While lateral T-tube catheter drainage of the duodenal stump has been described and used with success [10], contemporary approaches to tube duodenostomy typically involve introduction of a Foley, Pezzer, or straight catheter via the stump of the duodenum to approximately 5 cm (see Fig. 15.4) [18]. The open end of the duodenum is then gently secured in place around the tube using a pursestring 3-0 absorbable suture, taking care to slightly invaginate the suture into the lumen of the duodenum (see Fig. 15.5). The seal around the catheter should then be tested by injecting 30–60 ml of sterile saline into the duodenum via the tube and observing for leaks. Once an adequate seal has been established, an omental pedicle is brought into place at the point of tube entry and secured in place. The distal end of the tube is then brought through the abdominal wall, minimizing the length of the intraabdominal portion of the tube.

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Fig. 15.4
Modification of a standard Pezzer-type catheter for use in tube duodenostomy: a Original appearance of the tube. b Final appearance before inserting into the duodenum. c Appearance of the tube while removing. Note less traumatic effect of the tube to the duodenal stump. (Source: [18]. Reprinted with permission from Springer. © Springer Science and Business Media 2007)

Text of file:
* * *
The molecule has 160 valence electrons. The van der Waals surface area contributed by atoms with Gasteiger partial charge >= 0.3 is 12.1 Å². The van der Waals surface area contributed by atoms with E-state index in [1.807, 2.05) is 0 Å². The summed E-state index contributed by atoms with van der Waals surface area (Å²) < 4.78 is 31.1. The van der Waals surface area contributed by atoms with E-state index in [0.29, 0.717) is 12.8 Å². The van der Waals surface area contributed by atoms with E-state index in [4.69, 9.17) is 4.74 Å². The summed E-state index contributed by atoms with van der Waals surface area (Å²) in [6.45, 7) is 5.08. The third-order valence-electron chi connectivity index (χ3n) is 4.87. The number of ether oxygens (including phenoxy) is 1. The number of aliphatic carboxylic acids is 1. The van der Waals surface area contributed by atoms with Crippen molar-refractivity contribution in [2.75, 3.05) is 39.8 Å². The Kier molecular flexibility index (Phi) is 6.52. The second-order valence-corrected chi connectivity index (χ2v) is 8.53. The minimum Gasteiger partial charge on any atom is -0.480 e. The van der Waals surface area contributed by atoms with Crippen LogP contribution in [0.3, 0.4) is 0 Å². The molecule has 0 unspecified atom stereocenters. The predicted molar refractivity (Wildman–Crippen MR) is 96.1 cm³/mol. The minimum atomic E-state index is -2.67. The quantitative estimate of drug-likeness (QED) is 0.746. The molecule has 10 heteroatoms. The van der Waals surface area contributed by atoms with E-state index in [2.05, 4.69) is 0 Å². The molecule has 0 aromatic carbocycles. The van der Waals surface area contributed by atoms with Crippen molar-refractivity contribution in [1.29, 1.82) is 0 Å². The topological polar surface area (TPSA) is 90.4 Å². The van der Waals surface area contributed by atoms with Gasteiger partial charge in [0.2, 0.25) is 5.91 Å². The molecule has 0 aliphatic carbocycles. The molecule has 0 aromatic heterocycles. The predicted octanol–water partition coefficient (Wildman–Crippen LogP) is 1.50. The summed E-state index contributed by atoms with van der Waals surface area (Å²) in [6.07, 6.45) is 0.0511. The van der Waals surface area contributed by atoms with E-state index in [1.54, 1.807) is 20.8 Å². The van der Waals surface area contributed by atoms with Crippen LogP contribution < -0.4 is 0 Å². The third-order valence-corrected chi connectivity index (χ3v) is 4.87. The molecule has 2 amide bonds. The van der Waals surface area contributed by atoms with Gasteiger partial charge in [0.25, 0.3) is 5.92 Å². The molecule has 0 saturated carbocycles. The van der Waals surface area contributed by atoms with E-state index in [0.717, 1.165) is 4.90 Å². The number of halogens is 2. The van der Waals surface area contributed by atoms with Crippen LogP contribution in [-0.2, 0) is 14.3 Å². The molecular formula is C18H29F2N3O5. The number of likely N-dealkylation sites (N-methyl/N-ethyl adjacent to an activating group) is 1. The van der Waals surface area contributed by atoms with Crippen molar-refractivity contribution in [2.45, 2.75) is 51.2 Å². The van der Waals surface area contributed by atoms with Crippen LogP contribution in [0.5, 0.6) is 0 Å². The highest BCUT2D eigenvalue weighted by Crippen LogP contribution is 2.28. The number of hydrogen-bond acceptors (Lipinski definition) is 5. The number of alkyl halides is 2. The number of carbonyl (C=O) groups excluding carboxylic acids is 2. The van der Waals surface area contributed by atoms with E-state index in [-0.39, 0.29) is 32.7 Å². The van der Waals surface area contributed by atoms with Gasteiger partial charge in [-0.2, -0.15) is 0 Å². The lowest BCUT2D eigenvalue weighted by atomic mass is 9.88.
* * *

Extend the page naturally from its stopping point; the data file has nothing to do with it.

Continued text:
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Fig. 15.5
a Tube duodenostomy through the duodenal stump. b The duodenal stump with Pezzer drain in it has been protected by surrounding omentum. (Source: [18]. Reprinted with permission from Springer. © Springer Science and Business Media 2007)



Management of Stump Blowout


The management of a patient with a duodenal stump leak is one of the most challenging clinical scenarios faced by gastrointestinal surgeons. Historically, duodenal stump leak has been characterized by significant morbidity and mortality. While this has improved over time, even in the current era this condition can be associated with substantial mortality. Successful management of duodenal stump leak requires a comprehensive approach that incorporates optimal medical management, judicious employment of percutaneous radiologic procedures, and sound clinical decision-making regarding the need for reoperation, timing, and surgical approach.


Medical Management